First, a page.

Waterway System Maintenance Optimization
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Coastal lines, harbors/ports, and inland waterways constitute the marine transportation system, a major component of the United States freight system, carrying a vast majority of foreign imports and exports and a significant amount of domestic freight. This system needs regular maintenance. US Army Corps of Engineers (USACE) is in charge of the waterway system maintenance. However, the limited maintenance budget needs to accommodate a large number of maintenance requests for dredging and dam repair, etc. The requests often exceed the budget available by much. A decision facing the USACE management is what projects to fund and how to select them. This research aims at providing the necessary models and tools to facilitate maintenance decisions at the USACE. The objective is to maximize the overall system improvement under annual limited budget. The underlying problem can be modeled as a knapsack problem with an additional constraint that increases the problem complexity. The additional constraints describe the benefit interdependency of different maintenance projects due to the waterways network effect. This research tackles the maintenance problem at different levels. First, an integer selection model is developed to find the optimal set of dredging projects (waterway sediment removal operation) and some heuristics are developed to provide near-optimal solutions in computationally guaranteed polynomial time. Next, a model is developed to allow partial dredging. Partial dredging means partially conducting the requested dredging operation. The model is able to determine the percentage of the dredging depth to fund instead of a zero-one dredging decision for each project. Further, a stochastic problem is considered regarding to the probabilistic shoaling process. To solve the probabilistic problem, two methods are designed: an analytical model that takes account of probability in terms of expected values, and a stochastic optimization approach was developed based on Monte-Carlo simulation. Finally, the problem is modeled in a multi-modal context where the maintenance decisions are made simultaneously on dredging and lock/dam improvement. In this multimodal model, the effect of landside modes’ capacity is considered comprehensively. All the developed methods are tested with real examples from US marine network and their performance is approved by comparison to real situation.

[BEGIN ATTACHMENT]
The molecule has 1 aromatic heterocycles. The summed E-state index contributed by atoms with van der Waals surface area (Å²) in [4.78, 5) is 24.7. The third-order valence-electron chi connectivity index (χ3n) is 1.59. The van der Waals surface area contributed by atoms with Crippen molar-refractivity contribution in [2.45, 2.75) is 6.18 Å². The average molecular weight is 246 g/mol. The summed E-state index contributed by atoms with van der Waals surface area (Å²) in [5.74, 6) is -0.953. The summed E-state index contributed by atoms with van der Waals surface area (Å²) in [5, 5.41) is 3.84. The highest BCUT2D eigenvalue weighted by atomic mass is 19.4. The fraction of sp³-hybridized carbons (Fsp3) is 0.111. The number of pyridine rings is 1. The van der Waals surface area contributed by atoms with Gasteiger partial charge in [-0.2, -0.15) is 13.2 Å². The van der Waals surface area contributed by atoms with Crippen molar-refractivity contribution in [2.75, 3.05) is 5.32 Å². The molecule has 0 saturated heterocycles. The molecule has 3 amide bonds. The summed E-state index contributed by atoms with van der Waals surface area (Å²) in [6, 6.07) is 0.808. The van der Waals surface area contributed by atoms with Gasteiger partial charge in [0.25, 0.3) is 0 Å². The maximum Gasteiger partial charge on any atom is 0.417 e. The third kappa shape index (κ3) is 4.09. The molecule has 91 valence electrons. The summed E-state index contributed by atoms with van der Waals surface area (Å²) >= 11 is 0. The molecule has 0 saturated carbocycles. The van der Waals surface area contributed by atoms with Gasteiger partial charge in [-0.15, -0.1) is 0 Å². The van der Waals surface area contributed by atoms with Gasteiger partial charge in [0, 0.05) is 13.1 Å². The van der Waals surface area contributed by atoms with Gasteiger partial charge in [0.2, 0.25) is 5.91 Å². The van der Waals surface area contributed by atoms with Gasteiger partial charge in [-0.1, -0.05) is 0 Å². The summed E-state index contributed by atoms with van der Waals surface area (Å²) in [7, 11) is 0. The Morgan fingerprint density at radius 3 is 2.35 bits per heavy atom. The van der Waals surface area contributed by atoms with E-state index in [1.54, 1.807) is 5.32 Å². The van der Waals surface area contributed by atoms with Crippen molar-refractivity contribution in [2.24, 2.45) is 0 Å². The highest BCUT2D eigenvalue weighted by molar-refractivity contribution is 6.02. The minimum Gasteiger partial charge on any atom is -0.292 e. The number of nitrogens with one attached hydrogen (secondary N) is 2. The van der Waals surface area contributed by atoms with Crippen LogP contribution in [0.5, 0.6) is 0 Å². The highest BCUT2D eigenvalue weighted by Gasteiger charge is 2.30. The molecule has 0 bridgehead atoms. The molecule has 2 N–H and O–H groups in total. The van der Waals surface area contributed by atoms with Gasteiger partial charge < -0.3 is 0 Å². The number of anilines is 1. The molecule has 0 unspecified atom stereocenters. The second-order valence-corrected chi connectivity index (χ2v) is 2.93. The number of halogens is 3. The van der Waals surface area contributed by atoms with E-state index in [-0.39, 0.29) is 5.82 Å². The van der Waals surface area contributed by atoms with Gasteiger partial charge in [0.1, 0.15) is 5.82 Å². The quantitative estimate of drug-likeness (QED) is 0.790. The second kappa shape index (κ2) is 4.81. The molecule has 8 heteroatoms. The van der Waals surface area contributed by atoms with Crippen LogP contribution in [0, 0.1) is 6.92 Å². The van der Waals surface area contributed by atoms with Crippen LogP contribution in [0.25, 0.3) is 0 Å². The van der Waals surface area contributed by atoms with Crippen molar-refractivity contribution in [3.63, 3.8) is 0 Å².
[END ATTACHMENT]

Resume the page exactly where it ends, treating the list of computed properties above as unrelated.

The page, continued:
Khodakarami, Mohammadadel (2016). Waterway System Maintenance Optimization. Doctoral dissertation, Texas A & M University. Available electronically from